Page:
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Cassia & the Cassia Essential Oil is indigenous to China and Burma, and is sometimes called Chinese cinnamon or cinnamon bark. It is considered a ‘hot’ oil, (hotter still, but sweeter than cinnamon essential oil), making it especially good for immune boosting and detoxification. The genus of Cassia is cinnamomum cassia, and even though it sometimes acts as a substitute for cinnamon, its uses go far beyond the culinary. Its aromas are strong, spicy, woody, and balsamic, the liquid itself presenting as a medium thick, yellow-amber to reddish-brown liquid.
Cassia essential oil in history
Cassia oil has been known in Chinese medicine for more than 5,000 years. Prized for its exotic aromas and flavors as much as for its medicinal benefits, it is mentioned throughout history in connection with holy ritual as well as medicine.
Cassia essential oil might be most famous for its biblical connections: it was one of the components of the anointing oil recipe given to Moses in Exodus 30:22-33. It was intended for Moses to make holy the articles of the Tabernacle, and in the ordinance of the priesthood. Those who were anointed or who touched the anointed objects would then become ‘most holy.’ At first, this practice was reserved solely for the priesthood, but later was extended to the nobility, prophets and kings. It was prohibited for use by commoners or those outside the church, and the local people were forbidden to try to duplicate it for themselves.
The tree itself is native to China, and its chemical components include cinnamic aldehyde, cinnamyl acetate, linalool, benzaldehyde, and chavicol. The oil is steam distilled from the leaves, and it is quite dark in color due to its high tannic content. For this reason, it is not often used in perfumery. The most common uses for cassia oil are in aromatherapy, and also for household, culinary, and pharmaceutical preparations.
It should be noted that cassia essential oil is a skin irritant and should never be used undiluted. Cassia oil is produced in large quantities by many different manufacturers, and because of this you run the risk of purchasing an oil that has been adulterated – which is never good for therapeutic purposes.
Cassia oil uses
Cassia essential oil is probably best known for its antiemetic and stimulant qualities, but it has many other versatile applications in aromatherapy, as a household disinfectant and an all-around antimicrobial.
Anti-nausea: instantly calms the stomach and the mind, and has been known to stop vomiting attacks.
Anti-diarrheal: controls episodes of diarrhea by binding the bowels, and reduces inflammation and microbial sources that may be the underlying cause.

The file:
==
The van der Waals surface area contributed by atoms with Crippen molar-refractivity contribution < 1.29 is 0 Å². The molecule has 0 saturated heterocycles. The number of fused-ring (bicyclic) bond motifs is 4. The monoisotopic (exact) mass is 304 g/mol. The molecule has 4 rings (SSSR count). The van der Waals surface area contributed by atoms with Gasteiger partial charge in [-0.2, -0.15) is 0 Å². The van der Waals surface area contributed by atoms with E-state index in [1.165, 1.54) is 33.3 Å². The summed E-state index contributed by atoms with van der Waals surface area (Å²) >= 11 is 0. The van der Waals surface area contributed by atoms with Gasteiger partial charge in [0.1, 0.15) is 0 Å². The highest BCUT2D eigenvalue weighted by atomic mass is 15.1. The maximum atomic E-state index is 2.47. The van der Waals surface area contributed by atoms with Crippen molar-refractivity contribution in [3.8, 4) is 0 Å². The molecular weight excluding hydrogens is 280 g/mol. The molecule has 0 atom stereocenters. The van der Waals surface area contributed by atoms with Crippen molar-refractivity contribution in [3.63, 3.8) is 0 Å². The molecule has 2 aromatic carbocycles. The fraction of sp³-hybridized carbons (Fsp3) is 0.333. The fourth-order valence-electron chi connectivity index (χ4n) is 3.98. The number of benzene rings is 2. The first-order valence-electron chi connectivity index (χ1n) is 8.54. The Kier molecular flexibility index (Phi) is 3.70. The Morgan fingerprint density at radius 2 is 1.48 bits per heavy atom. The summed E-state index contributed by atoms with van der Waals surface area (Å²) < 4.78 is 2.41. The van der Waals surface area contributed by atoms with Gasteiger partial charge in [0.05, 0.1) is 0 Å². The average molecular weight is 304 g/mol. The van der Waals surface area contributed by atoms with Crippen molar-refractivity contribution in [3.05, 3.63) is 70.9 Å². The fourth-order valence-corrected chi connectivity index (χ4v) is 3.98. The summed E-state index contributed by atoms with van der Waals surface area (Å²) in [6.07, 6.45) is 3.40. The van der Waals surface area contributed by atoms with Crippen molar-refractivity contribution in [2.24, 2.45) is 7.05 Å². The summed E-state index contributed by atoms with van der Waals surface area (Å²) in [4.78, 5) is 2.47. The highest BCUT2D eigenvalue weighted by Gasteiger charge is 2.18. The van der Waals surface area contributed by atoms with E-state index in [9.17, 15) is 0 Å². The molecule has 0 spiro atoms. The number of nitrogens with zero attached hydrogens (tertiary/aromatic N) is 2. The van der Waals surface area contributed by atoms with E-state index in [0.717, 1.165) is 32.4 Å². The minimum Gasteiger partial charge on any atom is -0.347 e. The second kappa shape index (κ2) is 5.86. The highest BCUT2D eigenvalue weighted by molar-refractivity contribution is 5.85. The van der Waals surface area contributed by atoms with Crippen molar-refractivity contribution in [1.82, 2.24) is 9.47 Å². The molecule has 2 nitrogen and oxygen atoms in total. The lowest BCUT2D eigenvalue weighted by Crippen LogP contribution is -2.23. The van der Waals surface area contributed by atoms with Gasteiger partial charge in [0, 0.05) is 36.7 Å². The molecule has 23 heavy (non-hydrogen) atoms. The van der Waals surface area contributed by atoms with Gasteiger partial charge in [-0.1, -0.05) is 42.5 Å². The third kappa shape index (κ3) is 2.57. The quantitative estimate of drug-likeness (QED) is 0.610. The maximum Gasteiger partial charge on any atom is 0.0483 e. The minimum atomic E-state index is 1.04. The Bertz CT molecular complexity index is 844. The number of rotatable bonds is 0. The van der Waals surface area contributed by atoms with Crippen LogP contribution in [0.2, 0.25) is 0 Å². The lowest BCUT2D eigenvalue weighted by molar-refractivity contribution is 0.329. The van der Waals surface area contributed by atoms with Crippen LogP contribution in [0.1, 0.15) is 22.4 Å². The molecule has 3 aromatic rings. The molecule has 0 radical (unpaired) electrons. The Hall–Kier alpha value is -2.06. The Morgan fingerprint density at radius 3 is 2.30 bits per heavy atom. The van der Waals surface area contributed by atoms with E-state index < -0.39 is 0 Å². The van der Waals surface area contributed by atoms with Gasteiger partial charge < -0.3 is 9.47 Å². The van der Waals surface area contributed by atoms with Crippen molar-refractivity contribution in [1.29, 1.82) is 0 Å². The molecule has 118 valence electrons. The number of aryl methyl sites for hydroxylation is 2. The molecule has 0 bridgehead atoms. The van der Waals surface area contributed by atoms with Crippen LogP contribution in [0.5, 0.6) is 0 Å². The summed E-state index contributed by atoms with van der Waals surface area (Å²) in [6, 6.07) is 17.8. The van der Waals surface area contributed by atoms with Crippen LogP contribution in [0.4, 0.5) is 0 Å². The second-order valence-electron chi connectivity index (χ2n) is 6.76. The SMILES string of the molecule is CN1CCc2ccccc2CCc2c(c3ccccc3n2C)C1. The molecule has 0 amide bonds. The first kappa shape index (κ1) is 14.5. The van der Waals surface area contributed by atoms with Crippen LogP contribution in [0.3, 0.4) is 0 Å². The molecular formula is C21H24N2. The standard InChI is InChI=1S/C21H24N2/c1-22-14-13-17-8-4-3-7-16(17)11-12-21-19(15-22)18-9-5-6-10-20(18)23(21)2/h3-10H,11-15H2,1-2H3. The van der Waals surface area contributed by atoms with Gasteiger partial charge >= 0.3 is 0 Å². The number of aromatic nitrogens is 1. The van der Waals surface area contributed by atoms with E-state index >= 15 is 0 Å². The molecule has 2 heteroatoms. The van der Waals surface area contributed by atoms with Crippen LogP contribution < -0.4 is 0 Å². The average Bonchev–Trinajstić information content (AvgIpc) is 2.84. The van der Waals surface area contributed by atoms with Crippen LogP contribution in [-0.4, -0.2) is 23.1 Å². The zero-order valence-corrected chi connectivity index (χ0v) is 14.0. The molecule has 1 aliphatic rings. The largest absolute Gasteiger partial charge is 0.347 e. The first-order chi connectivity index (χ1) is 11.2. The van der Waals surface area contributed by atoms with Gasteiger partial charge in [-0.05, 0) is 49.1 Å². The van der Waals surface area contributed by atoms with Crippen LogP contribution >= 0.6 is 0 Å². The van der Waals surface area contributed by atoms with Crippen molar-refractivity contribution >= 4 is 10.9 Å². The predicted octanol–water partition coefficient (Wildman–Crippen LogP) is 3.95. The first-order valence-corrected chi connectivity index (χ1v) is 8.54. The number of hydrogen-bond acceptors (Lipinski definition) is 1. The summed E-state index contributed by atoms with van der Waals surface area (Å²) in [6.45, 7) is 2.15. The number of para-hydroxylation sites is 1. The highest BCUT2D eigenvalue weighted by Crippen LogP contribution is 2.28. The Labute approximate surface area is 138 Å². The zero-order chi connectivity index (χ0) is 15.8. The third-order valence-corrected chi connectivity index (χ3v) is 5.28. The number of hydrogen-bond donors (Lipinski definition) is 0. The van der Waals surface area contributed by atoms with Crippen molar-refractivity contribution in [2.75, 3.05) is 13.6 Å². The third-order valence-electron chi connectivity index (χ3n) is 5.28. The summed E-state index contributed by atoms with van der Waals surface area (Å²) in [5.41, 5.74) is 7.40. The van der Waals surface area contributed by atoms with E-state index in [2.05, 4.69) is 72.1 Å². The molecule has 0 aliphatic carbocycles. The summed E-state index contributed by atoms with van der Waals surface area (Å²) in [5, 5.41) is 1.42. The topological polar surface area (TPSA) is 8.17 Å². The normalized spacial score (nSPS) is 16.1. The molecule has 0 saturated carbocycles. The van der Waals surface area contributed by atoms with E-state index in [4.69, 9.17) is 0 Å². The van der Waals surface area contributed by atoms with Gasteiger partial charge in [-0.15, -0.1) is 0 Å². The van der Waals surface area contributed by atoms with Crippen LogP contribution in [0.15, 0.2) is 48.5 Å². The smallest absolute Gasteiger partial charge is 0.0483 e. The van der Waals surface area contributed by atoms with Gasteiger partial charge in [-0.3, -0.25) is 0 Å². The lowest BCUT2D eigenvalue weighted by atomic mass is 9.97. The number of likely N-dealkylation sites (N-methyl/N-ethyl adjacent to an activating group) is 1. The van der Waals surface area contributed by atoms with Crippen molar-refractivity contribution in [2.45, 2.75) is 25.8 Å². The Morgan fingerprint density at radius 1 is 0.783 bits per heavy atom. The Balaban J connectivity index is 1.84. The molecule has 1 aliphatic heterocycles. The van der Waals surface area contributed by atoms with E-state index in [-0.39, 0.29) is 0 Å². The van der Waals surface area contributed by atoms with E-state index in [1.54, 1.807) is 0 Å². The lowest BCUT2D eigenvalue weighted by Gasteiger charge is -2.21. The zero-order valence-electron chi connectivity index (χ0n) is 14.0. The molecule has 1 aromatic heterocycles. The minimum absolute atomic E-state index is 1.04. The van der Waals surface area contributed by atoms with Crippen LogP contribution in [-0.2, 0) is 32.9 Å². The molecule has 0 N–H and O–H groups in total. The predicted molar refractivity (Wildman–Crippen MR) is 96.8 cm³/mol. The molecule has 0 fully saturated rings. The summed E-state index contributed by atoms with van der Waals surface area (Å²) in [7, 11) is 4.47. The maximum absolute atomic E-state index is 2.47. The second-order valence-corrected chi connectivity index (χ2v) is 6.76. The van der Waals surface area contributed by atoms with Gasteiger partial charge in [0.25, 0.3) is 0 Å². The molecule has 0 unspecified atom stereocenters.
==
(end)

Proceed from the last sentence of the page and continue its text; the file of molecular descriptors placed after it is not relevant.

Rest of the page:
Digestive aid: relieves and eliminates gas and promotes good digestive health.
Antibacterial: kills several types of foodborne bacteria very quickly, and is also effective at killing bacteria on surfaces around the house.
Anti-arthritic: stimulates the circulation, helping to bring warmth to your aching, arthritic joints. Prevents or inhibits inflammation in your body as well as your joints.
Antiviral: gives you good protection against the common cold and influenza, as well as shortening the duration of such an illness.
Cosmetic: used in soaps, shampoos, hair products and oral preparations, where it is noted for its astringent qualities as much as its heady scent.
Anti-depressant: stimulates your senses and creates an uplifting feeling in both body and mind while helping to alleviate stress and support an overall feeling of wellbeing.
Alleviates menstrual and PMS symptoms: combats several symptoms that are associated with PMS and menstrual syndromes, including cramping, bloating, mood swings, depression, abdominal pain and muscle cramps.
Circulation/immune booster: stimulates your blood flow, pumping oxygen and nutrients into all of your body parts thereby boosting your immune system, relieving pain and reducing harmful inflammation.
Fights fever: lowers body temperature, which may help to reduce a fever due to a cold or the flu.
Astringent: contracts blood vessels and tightens the skin. Good for your hair and gums, and also lifts and tightens the skin. Shrinks exposed tissue, and is a good mucous solvent.
Cassia essential oil is a very strong skin irritant, and topical use should be avoided for those who have sensitive skin, dermatitis or allergies. If you are pregnant, lactating or breastfeeding, cassia oil should be avoided as it can inhibit milk secretion. Can cause a drop in blood sugar levels, so if you are diabetic be sure to monitor your sugars closely. Consuming large quantities may cause liver damage, especially if you are using other liver-harming drugs like acetaminophen: do not combine cassia and Tylenol unless you are under the direct guidance of a qualified practitioner. As with all essential oils, heed dilution ratios very closely. Because cassia is a ‘hot’ oil and is a known irritant, extra caution should be taken when using topically.
These statements have not been evaluated by the Food and Drug Administration. This product is not intended to diagnose, treat, cure or prevent any disease. If you are pregnant, nursing, taking medication, or have a medical condition, consult your physician before using this product.